Following the mobilization launched a few days ago by some 3,000 Hong Kong lawyers, on 9 June over one million citizens took to the streets of the Asian city to rally against the progressive, yet blatant, suppression of the rule of law on the island. This strategy is a clear breach by communist mainland China of every commitment taken with Hong Kong and with the international community.
The Chief Executive of Hong Kong, Carrie Lam, friendly – or rather, enslaved – to the Chinese Communist Party (CCP) and its President Xi Jinping, presses on with the adoption of an extradition law which would allow Beijing to target anyone who stands accused of political offenses, crimes of opinion or seen in one way or another as defiant towards the Chinese communist rule. Through the extradition bill, the leader of the Legislative Council of Hong Kong may curb political rights and freedom of information and would grant Beijing extended powers counter to fundamental commitments signed by China with the United Kingdom and Hong Kong. Interestingly, in March 2017, Carrie Lam said: “If mainstream opinion makes me no longer able to continue the job as chief executive, I’ll resign.”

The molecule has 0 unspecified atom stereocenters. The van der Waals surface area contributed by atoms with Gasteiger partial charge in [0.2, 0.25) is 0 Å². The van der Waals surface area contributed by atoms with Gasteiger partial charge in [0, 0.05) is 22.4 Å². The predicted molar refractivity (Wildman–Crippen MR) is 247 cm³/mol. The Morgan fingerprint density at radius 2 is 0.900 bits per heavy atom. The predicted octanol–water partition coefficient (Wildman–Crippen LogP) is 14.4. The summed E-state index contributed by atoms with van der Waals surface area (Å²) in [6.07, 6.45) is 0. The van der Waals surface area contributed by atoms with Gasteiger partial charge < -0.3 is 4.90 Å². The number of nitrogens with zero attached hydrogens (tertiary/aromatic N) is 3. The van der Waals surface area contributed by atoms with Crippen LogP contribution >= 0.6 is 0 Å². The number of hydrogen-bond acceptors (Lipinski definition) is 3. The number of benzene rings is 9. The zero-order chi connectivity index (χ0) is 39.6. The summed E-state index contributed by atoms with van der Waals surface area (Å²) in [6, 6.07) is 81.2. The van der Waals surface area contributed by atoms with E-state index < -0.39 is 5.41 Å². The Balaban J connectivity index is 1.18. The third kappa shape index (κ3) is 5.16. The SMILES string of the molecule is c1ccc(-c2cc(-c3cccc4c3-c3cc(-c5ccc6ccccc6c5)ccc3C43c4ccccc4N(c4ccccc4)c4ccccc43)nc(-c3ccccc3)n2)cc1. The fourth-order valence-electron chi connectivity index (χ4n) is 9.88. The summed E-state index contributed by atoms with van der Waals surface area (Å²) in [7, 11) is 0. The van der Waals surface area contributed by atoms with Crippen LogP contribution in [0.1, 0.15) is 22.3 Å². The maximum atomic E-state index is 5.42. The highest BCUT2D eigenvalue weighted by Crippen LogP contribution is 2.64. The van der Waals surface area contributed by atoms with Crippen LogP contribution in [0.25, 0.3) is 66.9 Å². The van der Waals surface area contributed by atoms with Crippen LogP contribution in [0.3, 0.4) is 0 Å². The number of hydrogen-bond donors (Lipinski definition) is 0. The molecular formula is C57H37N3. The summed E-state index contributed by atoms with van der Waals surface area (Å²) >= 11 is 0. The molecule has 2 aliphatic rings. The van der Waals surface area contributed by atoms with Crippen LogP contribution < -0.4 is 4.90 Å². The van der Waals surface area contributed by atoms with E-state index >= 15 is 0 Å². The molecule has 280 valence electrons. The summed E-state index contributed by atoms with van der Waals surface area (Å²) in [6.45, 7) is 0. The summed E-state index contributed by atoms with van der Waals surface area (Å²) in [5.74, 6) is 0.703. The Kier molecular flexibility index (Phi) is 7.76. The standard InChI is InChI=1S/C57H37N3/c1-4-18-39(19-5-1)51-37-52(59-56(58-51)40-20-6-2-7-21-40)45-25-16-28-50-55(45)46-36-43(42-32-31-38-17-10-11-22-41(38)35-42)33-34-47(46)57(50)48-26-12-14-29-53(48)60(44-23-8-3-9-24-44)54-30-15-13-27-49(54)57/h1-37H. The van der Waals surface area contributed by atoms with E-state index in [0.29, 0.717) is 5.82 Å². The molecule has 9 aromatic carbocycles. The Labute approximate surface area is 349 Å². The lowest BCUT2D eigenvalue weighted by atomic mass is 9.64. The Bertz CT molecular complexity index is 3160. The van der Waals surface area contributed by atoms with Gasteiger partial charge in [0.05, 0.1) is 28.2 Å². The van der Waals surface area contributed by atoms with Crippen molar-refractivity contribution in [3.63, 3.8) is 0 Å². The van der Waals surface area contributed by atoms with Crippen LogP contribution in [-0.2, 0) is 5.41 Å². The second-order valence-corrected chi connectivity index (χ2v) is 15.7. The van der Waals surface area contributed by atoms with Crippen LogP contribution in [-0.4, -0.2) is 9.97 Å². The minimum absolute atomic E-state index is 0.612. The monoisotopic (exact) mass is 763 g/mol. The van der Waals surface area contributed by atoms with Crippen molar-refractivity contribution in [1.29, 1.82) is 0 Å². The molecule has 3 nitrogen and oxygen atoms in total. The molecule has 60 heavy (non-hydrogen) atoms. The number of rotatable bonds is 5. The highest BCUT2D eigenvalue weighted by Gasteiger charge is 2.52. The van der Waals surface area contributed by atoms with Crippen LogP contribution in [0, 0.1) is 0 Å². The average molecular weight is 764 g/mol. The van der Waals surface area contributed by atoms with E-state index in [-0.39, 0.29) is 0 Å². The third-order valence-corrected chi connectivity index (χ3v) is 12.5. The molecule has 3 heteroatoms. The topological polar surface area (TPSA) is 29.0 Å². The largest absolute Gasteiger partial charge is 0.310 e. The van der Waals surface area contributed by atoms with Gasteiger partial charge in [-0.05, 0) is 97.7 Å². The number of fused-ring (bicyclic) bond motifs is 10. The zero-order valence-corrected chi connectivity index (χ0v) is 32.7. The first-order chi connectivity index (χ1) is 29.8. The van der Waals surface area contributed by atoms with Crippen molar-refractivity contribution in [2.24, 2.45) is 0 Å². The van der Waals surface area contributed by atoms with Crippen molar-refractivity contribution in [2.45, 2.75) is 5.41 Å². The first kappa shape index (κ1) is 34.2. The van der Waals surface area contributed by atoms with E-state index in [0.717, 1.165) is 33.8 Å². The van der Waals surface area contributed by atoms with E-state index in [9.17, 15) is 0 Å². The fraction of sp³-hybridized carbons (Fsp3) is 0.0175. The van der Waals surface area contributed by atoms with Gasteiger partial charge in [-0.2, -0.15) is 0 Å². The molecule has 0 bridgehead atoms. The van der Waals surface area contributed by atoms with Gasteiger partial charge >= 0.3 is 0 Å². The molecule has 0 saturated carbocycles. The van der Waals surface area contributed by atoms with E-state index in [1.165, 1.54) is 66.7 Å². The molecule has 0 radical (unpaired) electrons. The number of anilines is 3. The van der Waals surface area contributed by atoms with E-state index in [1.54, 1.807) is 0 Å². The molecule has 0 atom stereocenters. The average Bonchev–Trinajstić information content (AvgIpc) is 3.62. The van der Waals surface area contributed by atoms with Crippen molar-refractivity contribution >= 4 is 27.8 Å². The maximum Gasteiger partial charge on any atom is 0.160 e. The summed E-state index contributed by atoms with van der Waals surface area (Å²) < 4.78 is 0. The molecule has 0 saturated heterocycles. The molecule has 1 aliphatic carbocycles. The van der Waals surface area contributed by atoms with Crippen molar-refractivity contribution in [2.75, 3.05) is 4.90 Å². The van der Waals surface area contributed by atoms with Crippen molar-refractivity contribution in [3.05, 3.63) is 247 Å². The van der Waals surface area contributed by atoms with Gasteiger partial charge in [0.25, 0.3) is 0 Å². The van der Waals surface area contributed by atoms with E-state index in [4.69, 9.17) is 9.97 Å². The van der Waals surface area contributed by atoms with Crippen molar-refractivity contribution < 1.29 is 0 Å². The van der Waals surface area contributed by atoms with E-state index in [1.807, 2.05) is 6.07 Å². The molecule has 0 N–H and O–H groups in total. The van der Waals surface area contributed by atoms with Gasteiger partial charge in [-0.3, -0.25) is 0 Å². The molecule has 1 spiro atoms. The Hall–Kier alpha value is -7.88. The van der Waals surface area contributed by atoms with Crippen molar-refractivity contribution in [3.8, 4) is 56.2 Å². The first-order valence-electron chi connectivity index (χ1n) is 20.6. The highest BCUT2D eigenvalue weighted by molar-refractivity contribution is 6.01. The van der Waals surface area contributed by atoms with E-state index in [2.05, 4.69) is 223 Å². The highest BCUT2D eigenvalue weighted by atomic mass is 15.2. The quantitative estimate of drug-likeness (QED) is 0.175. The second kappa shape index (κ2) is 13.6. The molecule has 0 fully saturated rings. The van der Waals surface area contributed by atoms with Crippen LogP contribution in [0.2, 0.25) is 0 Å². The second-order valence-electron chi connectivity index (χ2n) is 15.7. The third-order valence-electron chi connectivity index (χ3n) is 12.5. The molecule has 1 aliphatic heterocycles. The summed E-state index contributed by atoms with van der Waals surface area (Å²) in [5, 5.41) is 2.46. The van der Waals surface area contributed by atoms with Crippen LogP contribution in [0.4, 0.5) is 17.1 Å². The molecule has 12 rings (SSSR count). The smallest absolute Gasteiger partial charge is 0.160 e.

The huge and peaceful, yet resolute demonstrations by the people of Hong Kong also attracted many business professionals who remained hitherto tolerant towards the arrogance of Xi Jinping and the CCP. Regrettably, China’s commitment to dismantling the rule of law by smashing the legal fence separating Hong Kong from mainland China does not discourage Italy to embark in a joint venture with China. The unyielding enthusiasm of Undersecretary for Development of Italy, Mr. Michele Geraci, for a Memorandum of Understanding with China may lead to a bitter disappointment.
Giulio Terzi di Sant’Agata